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LA TechWatch
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LA TechWatch Interviews Terzo on its Vendor Relationship Management Platform

August 25, 2021
LA TechWatch caught up with CEO and Cofounder Brandon Card to learn more about the inspiration for the business, the company’s strategic plans, recent round of funding, and much, much more.

The average company uses 137 unique SaaS applications on average. When adding in offline vendors, management of these vendor relationships can become a daunting task.  Terzo is an enterprise vendor relationship management that enables organizations to take control of their vendor relationships and optimize them for the long and short term. By understanding spend and utilization data, users of the platform can drive cost-savings and enhanced performance by renegotiating contacts, changing plans, canceling unused services, removing excess licenses, and switching to different providers.

LA TechWatch caught up with CEO and Cofounder Brandon Card to learn more about the inspiration for the business, the company’s strategic plans, recent round of funding, and much, much more.

Who were your investors and how much did you raise?

We raised a $3.2M Seed.  The round was led by four strong venture capital firms and we also attracted a great group of angel investors.

The round comes from Great Oaks Venture Capital (Lead), NJF Capital Ventures, Innovation Global Capital, Abnormal Security Ventures, and a number of angel investors that are primarily Silicon Valley founders or former CEOs.

Tell us about your product or service.

Terzo is enterprise Software-as-a-Service (SaaS) for Vendor Relationship Management (VRM).  Terzo is to buyers what Salesforce is to sellers.

What inspired the start of Terzo?

Al Giocondi (cofounder) and I, worked at top enterprise software companies (Microsoft and IBM, respectively).  Both constantly encountered complaints from their customers about Vendor Relationship Management.  Brandon and Al leveraged top CRM tools to manage their customers, but it was apparent that the customers didn’t have the right tools to manage the vendors.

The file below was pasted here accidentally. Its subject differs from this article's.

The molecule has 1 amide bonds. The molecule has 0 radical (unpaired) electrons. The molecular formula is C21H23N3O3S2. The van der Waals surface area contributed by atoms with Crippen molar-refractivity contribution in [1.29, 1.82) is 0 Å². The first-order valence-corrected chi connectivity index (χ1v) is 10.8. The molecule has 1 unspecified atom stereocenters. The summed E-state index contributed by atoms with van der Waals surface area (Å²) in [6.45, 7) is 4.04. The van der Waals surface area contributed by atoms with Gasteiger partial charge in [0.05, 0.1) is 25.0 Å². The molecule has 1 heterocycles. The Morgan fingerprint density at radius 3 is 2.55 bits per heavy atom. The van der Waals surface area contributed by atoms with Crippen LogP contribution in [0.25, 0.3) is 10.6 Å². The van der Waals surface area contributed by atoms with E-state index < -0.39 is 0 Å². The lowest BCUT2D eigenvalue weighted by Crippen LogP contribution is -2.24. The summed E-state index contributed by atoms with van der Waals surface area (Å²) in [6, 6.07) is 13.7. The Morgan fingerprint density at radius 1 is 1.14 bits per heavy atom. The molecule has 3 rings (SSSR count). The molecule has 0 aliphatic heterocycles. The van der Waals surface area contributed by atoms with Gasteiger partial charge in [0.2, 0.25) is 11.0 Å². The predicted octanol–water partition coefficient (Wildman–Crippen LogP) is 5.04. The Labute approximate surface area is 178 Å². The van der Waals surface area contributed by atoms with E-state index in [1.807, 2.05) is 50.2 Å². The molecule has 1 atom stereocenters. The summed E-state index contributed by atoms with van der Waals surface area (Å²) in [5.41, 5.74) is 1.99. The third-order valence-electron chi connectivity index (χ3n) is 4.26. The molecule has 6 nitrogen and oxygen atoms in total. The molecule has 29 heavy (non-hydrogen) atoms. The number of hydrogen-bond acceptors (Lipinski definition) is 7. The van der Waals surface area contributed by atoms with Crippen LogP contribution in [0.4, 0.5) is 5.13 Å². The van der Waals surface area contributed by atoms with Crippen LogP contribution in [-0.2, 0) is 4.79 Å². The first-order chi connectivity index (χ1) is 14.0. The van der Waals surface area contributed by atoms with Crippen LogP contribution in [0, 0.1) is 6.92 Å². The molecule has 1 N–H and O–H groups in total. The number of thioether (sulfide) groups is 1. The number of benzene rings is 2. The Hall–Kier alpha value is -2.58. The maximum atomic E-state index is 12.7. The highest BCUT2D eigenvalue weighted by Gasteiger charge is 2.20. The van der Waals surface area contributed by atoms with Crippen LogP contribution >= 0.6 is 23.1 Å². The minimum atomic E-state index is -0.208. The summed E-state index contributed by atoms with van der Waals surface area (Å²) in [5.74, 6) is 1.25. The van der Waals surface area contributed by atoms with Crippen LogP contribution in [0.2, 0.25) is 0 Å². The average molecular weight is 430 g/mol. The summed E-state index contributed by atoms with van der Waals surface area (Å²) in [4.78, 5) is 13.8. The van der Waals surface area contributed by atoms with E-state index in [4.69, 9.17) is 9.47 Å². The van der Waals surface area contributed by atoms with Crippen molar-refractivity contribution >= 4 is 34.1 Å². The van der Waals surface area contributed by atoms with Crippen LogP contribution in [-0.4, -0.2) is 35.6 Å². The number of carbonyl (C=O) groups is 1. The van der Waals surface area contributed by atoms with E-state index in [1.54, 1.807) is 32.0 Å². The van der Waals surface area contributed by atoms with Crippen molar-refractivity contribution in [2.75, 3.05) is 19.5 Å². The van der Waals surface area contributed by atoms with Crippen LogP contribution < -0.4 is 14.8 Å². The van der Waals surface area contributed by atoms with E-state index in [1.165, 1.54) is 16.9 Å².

Our third founder, Pradeep Thangavel, experienced the difficulties of Vendor Relationship Management while managing strategic relationships like AWS and Splunk, as a leader at Freshworks.

How is it different?

We’re the only Vendor Management Platform that is designed for the enterprise buyer. We’re like a CRM platform, but with every detail tailored to the buyer.  This enables a new level of collaboration and accountability with internal and external stakeholders, which dramatically improves speed-to-value and innovation at large enterprises. Vendor Management products today are basically point solutions with very narrow use cases, whereas Terzo is built to connect and contextualize data and people holistically.

What market are you targeting and how big is it?

We are targeting large enterprises (Fortune 1000), best-of-breed startups, like pre-IPO companies, and organizations who rely heavily on third-party suppliers, like large university systems, municipalities, and large nonprofits. We estimate the TAM to be about $30B.

What’s your business model?

Standard SaaS business model; native cloud.

How has COVID-19 impacted the business??

COVID-19 has impacted the business both negatively and positively. On the negative side, 2020 budgets for new projects were cut or even frozen for many organizations in our target market. The positive is that now companies are working remotely or in hybrid settings, making them more reliant on digital transformation, workflow, collaboration, and data centralization products.  All of these themes are very positive for Terzo.

What was the funding process like?

We bootstrapped until we started attracting angel investors, which set us up to attract the VCs into our seed round. The angel investors were key, both for funding and advice in how to approach the top Seed VCs.  The funding process was quite difficult during the middle of 2020 due to the pandemic.  We could see investors grappling with uncertainty across the macro-economic environment.  The process took longer than we anticipated, but we learned to connect and build trust with the investor community without face-to-face meetings and ended up very happy with our investor group and the round.